Caribou - Swim (City Slang)

Caribou's most recent album is a thrilling combination of sounds with an ambition to get every one of its listeners to abandon their armchairs and start dancing.

Released Apr 22nd, 2010 via City Slang / By Simon Harper
Caribou - Swim (City Slang) Filled with vibrant colour and a multi-layered heart, the latest full-length offering from Caribou – aka Dan Snaith – is a swirling, genre-hopping proposition. It’s a record which germinated thanks to a live show, specifically Snaith being invited to perform at the Flaming Lips-curated New York leg of the ATP festival.

Swim maintains a lot of the elements that Snaith integrated for his live set, including earthy instrumentation to sit next to the soaring electronics, not least horns and flute which are effortlessly absorbed into the mix alongside lean guitar melodies as well as inventive beats and glitches.

Opening track ‘Odessa’ is pulsing pop-dance, melding echo-laden drums with a trampolining bass riff, pounding piano chords and taut guitar, gradually bringing in disparate elements including flute bursts and all manner of percussion, injecting proceedings with a healthy dose of funk.

It’s this adventurous combination of sounds which is what’s most striking about Snaith’s output, and it results in an album which demands listening to on headphones, begging the listener not to miss any of the tiny details which are uncovered with each play. Similarly, the insistent pop propulsion of ‘Leave House’ is endearingly expansive in corralling pneumatic beats with snaking flute and electronic gurgles, while the slow-building ‘Hannibal’ incorporates chimes into its bubbling techno landscape.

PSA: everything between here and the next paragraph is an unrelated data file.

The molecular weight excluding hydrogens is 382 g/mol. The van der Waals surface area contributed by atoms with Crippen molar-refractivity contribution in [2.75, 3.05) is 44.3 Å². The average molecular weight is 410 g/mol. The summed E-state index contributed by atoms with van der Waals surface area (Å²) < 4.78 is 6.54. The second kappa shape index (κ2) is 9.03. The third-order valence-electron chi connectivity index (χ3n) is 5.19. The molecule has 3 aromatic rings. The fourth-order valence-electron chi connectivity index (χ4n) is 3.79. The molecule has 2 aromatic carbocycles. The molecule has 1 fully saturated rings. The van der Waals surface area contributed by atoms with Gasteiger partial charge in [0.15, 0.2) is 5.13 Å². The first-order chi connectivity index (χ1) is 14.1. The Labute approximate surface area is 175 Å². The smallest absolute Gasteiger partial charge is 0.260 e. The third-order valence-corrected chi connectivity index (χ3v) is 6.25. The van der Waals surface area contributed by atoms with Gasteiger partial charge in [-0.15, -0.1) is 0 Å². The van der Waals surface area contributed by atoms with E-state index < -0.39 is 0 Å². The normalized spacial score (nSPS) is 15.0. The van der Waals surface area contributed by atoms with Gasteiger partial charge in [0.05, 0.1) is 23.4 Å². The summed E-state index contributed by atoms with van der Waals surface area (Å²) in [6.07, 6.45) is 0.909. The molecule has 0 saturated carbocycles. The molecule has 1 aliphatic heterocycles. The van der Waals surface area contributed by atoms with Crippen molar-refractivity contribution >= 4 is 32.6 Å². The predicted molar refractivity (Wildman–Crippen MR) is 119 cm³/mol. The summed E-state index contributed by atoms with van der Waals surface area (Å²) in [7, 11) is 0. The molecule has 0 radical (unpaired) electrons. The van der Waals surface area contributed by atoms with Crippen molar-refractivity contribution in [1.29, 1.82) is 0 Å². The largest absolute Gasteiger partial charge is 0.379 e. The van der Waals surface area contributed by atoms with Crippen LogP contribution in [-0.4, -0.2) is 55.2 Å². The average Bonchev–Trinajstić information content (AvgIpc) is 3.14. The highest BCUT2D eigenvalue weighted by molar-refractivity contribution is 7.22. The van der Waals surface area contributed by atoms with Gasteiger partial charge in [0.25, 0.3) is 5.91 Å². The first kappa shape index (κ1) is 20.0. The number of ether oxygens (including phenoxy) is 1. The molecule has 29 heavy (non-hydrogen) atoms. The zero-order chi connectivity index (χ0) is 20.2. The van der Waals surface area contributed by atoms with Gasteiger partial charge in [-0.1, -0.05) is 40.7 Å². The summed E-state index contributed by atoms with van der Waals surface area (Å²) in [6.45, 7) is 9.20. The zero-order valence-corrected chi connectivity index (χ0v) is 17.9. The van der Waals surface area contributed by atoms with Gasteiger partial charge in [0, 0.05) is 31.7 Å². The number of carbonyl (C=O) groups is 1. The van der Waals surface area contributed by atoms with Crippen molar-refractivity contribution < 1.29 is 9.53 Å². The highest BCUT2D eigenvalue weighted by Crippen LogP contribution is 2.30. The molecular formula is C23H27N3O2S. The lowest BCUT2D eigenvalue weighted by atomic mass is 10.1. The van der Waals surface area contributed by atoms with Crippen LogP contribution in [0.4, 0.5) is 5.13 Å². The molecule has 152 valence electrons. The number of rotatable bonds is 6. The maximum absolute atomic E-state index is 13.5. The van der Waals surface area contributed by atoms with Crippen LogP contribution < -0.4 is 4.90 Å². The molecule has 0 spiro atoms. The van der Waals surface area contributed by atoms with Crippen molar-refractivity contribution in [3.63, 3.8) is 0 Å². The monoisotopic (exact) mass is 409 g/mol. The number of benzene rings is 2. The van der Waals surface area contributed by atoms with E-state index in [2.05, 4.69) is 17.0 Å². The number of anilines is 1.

Such desire for depth and texture doesn’t mean that Swim eschews more rudimentary principles of dance music. Snaith achieves an irresistible alchemy, twinning experimentation and varied instrumentation with an overriding sense of danceability, succeeding with a similar panache to that of LCD Soundsystem’s James Murphy. And equally enthusiastic use of cowbell.

This urge to move listeners from the armchair to the dancefloor is most obvious on ‘Kaili’, an outright house track built on cascading synths, undulating rhythms and twitchy flute, topped off with a soothing vocal take. As is often the case with Caribou, there’s a twist in the tale, though, provided by the skronking free-jazz coda which stretches and pulls the song in an entirely new direction, leaving saxophone squalls as its calling card before fading out.

The vocal melody from that track is reprised on ‘Lalibela’, a brief and wonky jam of shuffling beats which morphs into a mellifluous coda, before quickly departing. Despite being a brief snatch of an idea, it’s representative of how much ground Snaith covers on Swim, rarely standing still and instead striving to create new inspiration and new concoctions. He manages it in abundance.